Lying to America in a war was a precedent which, as Abraham Lincoln angrily pointed out, was set by President Polk with the war against Mexico in 1846. President McKinley continued the tradition of lying to us in the Spanish-American War in 1898 with a little help. by William Randolph Hearst.

President Lyndon Johnson lied to us in a war in Vietnam, and Richard Nixon followed precedent by lying about his “secret plan” to end the war in Vietnam.

George W. Bush and Dick Cheney doubled down, feeling safe that they could get away with it now that the precedent was so well set, dragging us into a war in Iraq.

On the other hand, when Bill Clinton tried to set the precedent of a president lying to a grand jury and getting away with it, the criminal and political systems of this country called him to account. He had his lawyer’s license suspended for five years, paid a $25,000 fine and was impeached.

This precedent did not hold, which could come to haunt Trump.

The precedent is, to use bidenism, a BFD. Once a president has broken precedent, he has set an entirely new standard for presidential behavior, and the country can either accept that as the “new normal” or, as Republicans did in 1998 and 1947, push back and punish the president or cement the earlier precedent in law.

Donald Trump has spent six years now breaking American political and legal precedents, from destroying captured veterans to inciting racial and political violence to inciting autocrats while metaphorically pissing on our allies.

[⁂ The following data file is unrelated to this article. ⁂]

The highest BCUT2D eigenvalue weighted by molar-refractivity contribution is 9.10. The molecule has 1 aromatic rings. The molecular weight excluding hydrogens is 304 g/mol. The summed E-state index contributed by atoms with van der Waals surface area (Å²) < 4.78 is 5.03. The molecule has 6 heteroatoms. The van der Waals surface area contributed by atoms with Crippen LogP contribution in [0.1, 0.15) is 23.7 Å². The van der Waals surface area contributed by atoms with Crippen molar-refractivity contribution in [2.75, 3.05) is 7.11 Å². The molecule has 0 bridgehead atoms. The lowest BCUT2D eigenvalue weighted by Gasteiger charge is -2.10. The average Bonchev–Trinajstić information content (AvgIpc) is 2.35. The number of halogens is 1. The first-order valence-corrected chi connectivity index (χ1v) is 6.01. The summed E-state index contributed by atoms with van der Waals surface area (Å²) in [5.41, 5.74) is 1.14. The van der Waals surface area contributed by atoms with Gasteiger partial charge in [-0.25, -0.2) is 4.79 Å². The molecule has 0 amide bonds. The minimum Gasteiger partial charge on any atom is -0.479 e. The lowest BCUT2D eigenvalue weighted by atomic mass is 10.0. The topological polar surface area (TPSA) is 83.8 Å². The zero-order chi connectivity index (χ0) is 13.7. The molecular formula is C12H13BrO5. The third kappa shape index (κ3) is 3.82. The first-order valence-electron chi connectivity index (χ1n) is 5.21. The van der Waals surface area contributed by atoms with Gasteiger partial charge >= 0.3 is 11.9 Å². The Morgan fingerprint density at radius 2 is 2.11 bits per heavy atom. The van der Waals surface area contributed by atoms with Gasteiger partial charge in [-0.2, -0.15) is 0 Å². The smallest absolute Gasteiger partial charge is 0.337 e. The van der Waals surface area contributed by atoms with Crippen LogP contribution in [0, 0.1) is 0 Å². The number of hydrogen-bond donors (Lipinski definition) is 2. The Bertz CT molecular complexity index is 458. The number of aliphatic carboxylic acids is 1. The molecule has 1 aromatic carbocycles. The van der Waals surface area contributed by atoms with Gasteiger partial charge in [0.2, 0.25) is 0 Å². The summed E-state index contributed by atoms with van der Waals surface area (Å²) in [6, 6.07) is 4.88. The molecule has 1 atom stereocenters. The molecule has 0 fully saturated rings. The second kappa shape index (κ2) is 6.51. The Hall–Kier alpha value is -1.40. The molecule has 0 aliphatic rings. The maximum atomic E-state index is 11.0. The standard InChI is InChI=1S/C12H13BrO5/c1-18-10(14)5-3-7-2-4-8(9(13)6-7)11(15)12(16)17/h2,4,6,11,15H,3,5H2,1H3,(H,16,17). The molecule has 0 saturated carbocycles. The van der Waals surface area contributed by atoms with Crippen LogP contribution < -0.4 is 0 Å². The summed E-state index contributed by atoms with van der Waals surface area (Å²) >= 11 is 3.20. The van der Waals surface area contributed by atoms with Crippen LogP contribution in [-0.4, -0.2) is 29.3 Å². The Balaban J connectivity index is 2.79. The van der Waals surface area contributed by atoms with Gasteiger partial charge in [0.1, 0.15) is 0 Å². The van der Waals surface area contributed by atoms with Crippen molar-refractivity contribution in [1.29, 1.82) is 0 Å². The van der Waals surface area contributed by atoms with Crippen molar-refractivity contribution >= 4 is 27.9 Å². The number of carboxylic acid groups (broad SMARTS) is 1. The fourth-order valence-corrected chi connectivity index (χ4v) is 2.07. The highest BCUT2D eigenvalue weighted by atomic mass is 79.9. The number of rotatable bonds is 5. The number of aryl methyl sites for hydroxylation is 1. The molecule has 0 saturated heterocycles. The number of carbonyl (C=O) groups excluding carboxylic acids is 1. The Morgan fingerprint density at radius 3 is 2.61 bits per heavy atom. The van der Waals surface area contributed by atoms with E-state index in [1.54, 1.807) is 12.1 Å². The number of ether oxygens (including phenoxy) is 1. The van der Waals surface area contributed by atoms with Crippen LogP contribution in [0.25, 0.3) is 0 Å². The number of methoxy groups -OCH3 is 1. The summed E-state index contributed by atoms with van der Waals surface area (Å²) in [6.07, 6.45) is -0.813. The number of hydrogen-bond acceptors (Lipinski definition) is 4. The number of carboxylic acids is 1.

No president has ever done such things, at least not in broad daylight. And when former presidents broke precedent in secret, there were serious and destructive consequences for our democracy.

For example, Nixon made what LBJ and Senator Everett Dirksen called a “treacherous” deal with the South Vietnamese to blow up the 1968 peace accord that LBJ had made, because Nixon that year was running against LBJ Vice President Hubert Humphrey, and the peace accord was to be the cornerstone of Humphrey’s campaign.

America didn’t learn of Nixon’s betrayal until the LBJ Library released its recordings of Johnson, Dirksen and Nixon’s phone conversations in 2008, but apparently the Reagan campaign knew about it.

In 1980, according to the then Iranian president, the Reagan campaign pulled the same trick, promising the Iranians military spares and missiles if they simply ignored President Carter’s efforts to negotiate a hostage return until after the elections. The Iranians took the military hardware and freed the hostages on January 20, 1981 as Reagan got his hands on the bible to be sworn in as president…within the minute.

Trump continued this precedent of Republican presidents coordinating with foreign governments to win elections when he publicly invited Russia to hack the servers of the DNC and Hillary Clinton.

The precedent is a big deal. It matters. Unless punished or made illegal, criminal precedent in the White House is reshaping American politics and the very nature of our country.

Imagine if Nixon’s crime had come to light and he had been branded a traitor before 1980; Reagan’s campaign manager (and CIA director) Bill Casey certainly wouldn’t have even considered the Iran/Contra deal. Carter would have collected the hostages, guaranteeing his own re-election.

At the very least, America wouldn’t have turned right, we’d still have millions of unionized jobs and 60,000 factories now gone to China/Mexico, taxes on billionaires would have remained at 74%, and neither Scalia nor O’ Connor would have been to the Supreme Court to hand the 2000 election to George W. Bush, even though he lost by more than half a million votes and Florida was far from certain.